Driftwood Canyon Provincial Park, 10 kilometres northeast of Smithers, is considered one of the best places in BC to see fossils. The sedimentary formations here are estimated to be 50 million years old, with fossils of various fish, insects and plants. Travellers can also see a number of heritage buildings in close-by Telkwa.


Accessible only by water or trail, the Chinlac Massacre Site has been the focus of archaeological studies for several years. Once the location of a Chinlac First Nations village, in 1745 the southern Denes almost wiped out the group’s entire population because they hated the Chinlac chief. Visitors are advised to contact Vanderhoof visitor’s centre or surrounding First Nations groups before visiting.


Located on Stuart Lake, the Fort St. James national historic site is the home of the largest group of buildings related to the fur trade in Canada. The site is a fully restored Hudson’s Bay Company trading post with traditional artifacts, educational videos and a gift shop.
Tourists can also visit the gravesite of one of the Carrier First Nation’s greatest chiefs, Chief Kwah.
By renting a guide and boat, they can also go to the lake’s north shore to see ancient pictographs.


An array of old equipment from the railway and forestry industry, two major economic drivers for the north, is on display at the Prince George Railway and Forestry museum.
An early 1900s heritage site, Huble Homestead, with costumed interpreters and a variety of heritage buildings, also lets visitors experience the area’s history first-hand.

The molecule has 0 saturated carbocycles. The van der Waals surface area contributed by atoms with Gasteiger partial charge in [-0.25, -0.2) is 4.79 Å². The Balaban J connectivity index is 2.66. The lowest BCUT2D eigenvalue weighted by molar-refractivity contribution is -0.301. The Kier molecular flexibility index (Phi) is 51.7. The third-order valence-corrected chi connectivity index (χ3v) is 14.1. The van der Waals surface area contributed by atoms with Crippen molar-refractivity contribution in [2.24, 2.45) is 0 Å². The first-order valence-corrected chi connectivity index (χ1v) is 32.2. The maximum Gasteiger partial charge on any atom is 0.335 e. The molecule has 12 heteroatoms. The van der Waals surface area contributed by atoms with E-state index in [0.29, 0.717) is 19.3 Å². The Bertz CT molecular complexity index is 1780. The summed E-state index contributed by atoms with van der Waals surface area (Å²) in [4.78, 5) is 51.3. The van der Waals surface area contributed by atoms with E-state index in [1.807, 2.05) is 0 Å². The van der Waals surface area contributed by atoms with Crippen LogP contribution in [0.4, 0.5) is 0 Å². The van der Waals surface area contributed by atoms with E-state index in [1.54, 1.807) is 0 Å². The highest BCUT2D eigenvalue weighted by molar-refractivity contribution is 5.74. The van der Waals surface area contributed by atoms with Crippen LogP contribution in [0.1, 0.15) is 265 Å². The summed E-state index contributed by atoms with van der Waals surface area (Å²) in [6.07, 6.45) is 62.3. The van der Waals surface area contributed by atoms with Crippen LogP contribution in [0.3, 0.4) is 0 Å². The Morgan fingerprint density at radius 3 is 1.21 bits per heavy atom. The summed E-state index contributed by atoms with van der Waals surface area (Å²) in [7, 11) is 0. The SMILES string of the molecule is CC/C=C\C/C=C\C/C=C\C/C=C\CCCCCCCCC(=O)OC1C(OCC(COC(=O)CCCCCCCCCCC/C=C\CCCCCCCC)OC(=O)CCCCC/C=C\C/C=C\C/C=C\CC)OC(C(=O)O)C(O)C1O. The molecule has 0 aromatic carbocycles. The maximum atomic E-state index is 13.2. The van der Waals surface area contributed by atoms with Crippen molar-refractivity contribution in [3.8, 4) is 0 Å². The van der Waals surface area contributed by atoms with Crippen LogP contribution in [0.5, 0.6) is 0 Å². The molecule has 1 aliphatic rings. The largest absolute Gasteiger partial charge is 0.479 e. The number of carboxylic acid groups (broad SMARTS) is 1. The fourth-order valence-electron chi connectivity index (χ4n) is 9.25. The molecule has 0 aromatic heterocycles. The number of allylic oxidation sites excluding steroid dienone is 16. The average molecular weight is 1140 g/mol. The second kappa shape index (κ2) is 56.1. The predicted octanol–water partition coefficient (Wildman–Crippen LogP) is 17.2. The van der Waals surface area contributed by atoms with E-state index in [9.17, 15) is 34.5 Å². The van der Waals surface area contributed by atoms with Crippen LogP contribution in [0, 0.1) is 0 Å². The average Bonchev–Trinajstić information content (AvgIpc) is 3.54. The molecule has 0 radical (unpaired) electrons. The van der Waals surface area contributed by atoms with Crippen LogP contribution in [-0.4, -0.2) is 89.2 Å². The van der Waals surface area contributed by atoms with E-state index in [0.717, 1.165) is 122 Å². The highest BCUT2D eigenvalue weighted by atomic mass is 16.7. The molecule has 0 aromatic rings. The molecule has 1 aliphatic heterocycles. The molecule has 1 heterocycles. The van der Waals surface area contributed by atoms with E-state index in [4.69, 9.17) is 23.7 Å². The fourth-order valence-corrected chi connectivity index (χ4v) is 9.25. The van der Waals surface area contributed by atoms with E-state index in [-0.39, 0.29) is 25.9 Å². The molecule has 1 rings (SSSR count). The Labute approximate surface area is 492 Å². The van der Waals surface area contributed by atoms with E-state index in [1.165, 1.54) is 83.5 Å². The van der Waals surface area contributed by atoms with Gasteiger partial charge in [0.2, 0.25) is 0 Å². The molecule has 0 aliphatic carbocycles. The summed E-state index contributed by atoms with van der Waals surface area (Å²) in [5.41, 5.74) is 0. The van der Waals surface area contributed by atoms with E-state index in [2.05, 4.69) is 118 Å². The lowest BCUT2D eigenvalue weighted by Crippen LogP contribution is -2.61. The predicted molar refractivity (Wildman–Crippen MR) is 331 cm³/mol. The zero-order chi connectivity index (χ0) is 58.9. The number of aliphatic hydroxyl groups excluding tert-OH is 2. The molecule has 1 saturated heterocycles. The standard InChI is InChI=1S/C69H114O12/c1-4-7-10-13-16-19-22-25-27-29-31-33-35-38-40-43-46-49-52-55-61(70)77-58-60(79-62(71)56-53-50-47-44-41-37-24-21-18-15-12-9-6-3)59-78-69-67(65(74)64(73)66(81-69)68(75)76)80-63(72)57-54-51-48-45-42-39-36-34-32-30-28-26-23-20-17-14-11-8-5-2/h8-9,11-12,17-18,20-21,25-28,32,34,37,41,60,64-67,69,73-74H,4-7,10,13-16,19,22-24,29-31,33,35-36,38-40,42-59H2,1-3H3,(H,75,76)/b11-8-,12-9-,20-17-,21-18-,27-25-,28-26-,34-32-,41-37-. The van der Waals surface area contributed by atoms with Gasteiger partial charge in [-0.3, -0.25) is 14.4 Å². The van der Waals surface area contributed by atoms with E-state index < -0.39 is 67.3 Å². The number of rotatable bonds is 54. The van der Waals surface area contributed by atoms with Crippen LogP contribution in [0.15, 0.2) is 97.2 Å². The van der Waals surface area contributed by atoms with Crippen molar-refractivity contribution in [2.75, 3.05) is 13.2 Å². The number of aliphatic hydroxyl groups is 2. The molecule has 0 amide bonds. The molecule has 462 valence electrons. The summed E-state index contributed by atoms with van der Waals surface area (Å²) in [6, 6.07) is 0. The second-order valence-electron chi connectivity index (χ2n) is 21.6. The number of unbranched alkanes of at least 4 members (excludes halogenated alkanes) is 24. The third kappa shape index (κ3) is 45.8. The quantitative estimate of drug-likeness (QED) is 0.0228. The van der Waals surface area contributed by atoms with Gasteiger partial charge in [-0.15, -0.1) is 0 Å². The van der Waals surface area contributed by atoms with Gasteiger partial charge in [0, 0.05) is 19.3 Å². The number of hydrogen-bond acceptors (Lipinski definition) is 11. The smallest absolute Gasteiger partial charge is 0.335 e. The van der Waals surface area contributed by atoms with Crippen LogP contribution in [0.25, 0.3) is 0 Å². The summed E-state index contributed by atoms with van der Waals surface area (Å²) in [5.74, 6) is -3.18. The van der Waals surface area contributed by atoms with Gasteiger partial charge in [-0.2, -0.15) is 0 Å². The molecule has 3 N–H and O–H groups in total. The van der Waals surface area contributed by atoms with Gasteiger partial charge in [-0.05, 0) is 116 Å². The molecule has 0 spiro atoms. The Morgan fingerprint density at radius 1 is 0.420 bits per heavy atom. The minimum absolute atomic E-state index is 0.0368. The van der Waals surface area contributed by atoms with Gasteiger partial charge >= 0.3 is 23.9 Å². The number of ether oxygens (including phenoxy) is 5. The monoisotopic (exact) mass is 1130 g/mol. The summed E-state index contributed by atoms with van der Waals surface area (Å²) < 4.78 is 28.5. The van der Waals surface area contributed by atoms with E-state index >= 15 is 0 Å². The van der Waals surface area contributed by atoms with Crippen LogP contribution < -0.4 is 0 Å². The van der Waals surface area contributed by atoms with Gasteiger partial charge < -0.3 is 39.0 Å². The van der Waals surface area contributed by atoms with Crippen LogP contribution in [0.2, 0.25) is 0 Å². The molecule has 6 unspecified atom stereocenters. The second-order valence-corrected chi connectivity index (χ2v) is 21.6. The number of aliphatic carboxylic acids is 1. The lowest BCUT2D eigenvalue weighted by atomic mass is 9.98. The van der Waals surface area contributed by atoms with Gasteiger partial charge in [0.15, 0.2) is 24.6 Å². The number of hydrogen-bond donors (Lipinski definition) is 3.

Close to the Alberta border, Tumbler Ridge is the home of various dinosaur bones and fossil discoveries, some of which date back 97 million years, including dinosaur track-ways—paths of fossilized dinosaur footprints. Guided tours are available.


Wooden boardwalks, original buildings, pioneer artifacts and antique farm machinery are all available to explore at the Walter Wright Pioneer Village. The Northern Alberta Railways Station Museum, located downtown, educates visitors about the region’s rail history. A unique attraction here is also the Dawson Creek art gallery, housed in a restored grain elevator from1930.
War-era propaganda and documentaries about the building of the Alaska Highway are also on display at mile 0, the starting point of the highway, which was completed in 1942 and was considered a war necessity.


Other attractions to look for in northern BC include the Kiskatinaw Bridge near Taylor and the heritage museums in Chetwynd, Burns Lake, Fort Nelson and Vanderhoof. In addition to the listed attractions, many towns have other notable heritage sites, including old rail stations.
Local visitor information centres and historical societies can provide more information about each site. Contact information for individual Visitor Information Centres can be found at www.hellobc.com, and for local historical societies at www.museumsassn.bc.ca.